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Build or Buy Revisited

Recently I was conversing with a colleague about whether it is better to buy packaged software or build your own. This is something our customers continue to discuss and is increasingly probable in the analytic space. Previously the build vs. buy conversation was around operational applications, and that has been, for all intents and purposes settled. Buy then build fill in the gaps. I wrote about this in my column for Oracle Magazine in 2011 (

Now with packaged analytics increasingly in vogue, similar conversations are occurring. Do we build it all ourselves with our data integration / wrangling platforms and reporting / analytic platforms? Or do we buy packaged solutions? The answer to both is yes! But only after you’ve framed the question properly. Too often we buy to scratch an itch or eliminate an acute and discreet pain.
With operational systems we needed to implement or improve specific functional capabilities. Little concern was given to functional or data integration. This worked well in a silo but, eventually the data (or even functionality) of these packaged systems needed to be shared more broadly and the structure and granularity for the data rarely matched well with the other systems deployed in the organization. Inevitably, we bought, configured, implemented and then built integration. The integration covered functional integration with a service bus, with the complications arising from whether the purchased solution, by design or license, exposed functionality openly. Data integration was generally more problematic and resolved with huge projects to build data warehouses and/or operational data stores with mixed results. The data integration challenge also spawned the need for active data governance, which, in part, forces an examination enforcement of rules for common data attributes across all solutions.

With packaged analytic solutions, the challenge is inverted. There’s an expectation that the data required is, or can be easily, integrated. There have been packaged reporting and analytic solutions for decades. Although they are increasingly more valuable as they target very valuable, regulated information in Financial and Health Care organizations. The problem is, still, integration. The same problems classic data warehouses addressed are still the fundamental challenges we have today. Whether we build physical integrated repositories or some virtual, on-demand solution with streaming and APIs I still have to account for a semantic model, keys, and history. Often on-demand data does not have history or the data structures are keyed so differently the complexity of matching like for like records is computationally too costly on demand. Conversely traditional batch, ETL integration significantly slows down our on-demand expectations. No method of integration does everything well.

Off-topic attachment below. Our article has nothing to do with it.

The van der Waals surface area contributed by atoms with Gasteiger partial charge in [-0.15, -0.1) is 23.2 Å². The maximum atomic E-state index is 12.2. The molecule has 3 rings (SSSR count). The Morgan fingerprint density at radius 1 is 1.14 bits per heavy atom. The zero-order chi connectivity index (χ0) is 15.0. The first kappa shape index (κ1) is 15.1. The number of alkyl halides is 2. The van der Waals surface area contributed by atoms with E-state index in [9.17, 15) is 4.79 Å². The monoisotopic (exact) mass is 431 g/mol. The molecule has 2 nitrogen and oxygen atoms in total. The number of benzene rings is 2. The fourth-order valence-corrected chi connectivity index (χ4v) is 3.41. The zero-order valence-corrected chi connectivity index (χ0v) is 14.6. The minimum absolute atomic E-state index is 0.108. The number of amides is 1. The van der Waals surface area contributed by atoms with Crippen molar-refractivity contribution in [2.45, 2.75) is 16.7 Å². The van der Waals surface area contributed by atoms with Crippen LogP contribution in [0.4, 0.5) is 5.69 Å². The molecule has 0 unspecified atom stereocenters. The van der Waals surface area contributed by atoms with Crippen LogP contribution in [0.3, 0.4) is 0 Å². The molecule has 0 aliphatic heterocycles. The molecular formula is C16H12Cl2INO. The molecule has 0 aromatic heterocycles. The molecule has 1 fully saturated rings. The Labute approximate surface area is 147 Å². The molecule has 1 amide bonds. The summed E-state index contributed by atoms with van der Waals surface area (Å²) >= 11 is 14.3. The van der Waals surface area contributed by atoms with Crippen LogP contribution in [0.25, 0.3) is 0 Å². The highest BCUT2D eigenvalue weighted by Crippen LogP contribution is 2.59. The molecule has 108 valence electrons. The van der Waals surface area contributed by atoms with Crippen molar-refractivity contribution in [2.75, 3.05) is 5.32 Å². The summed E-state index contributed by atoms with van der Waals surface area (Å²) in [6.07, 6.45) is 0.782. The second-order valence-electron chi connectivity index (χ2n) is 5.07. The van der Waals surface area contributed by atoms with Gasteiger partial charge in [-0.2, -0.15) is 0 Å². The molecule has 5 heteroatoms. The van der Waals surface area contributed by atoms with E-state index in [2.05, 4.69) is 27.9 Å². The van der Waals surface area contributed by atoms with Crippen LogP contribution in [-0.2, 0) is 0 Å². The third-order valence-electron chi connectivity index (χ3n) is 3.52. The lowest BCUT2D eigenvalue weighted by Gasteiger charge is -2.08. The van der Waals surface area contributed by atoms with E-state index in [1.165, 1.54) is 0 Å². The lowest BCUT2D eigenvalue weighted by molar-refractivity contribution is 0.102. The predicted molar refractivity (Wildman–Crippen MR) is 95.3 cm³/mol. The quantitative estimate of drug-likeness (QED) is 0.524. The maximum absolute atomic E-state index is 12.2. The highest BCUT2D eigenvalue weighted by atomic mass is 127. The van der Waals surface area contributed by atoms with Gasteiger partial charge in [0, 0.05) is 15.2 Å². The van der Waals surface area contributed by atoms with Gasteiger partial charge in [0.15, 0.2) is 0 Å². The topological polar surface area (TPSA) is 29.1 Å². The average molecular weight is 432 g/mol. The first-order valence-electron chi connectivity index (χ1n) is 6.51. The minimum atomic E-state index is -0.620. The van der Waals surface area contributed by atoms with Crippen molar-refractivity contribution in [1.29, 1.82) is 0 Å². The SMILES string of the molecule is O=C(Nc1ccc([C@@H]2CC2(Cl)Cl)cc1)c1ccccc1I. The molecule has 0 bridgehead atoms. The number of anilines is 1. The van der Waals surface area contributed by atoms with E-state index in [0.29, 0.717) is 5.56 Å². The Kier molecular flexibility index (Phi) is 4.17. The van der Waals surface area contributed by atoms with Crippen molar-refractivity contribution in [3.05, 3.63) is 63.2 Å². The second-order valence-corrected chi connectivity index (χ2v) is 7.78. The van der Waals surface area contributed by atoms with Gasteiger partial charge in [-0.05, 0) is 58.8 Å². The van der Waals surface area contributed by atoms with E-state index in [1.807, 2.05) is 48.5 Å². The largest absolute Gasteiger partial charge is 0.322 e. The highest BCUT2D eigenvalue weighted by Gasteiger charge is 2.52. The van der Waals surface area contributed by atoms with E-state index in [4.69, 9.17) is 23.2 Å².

This is not to say that advances in packaged solutions and particularly the evolution of the technology don’t warrant promotion and use. On the contrary. I’m a fan. Yet, I’m pragmatic enough to know there are no silver bullet answers. Just like I wrote in 2011, it’s “Build AND Buy”. First understand what your ecosystem needs, then buy the platforms, tools, and packages that facilitate the assembly of your optimal ecosystem.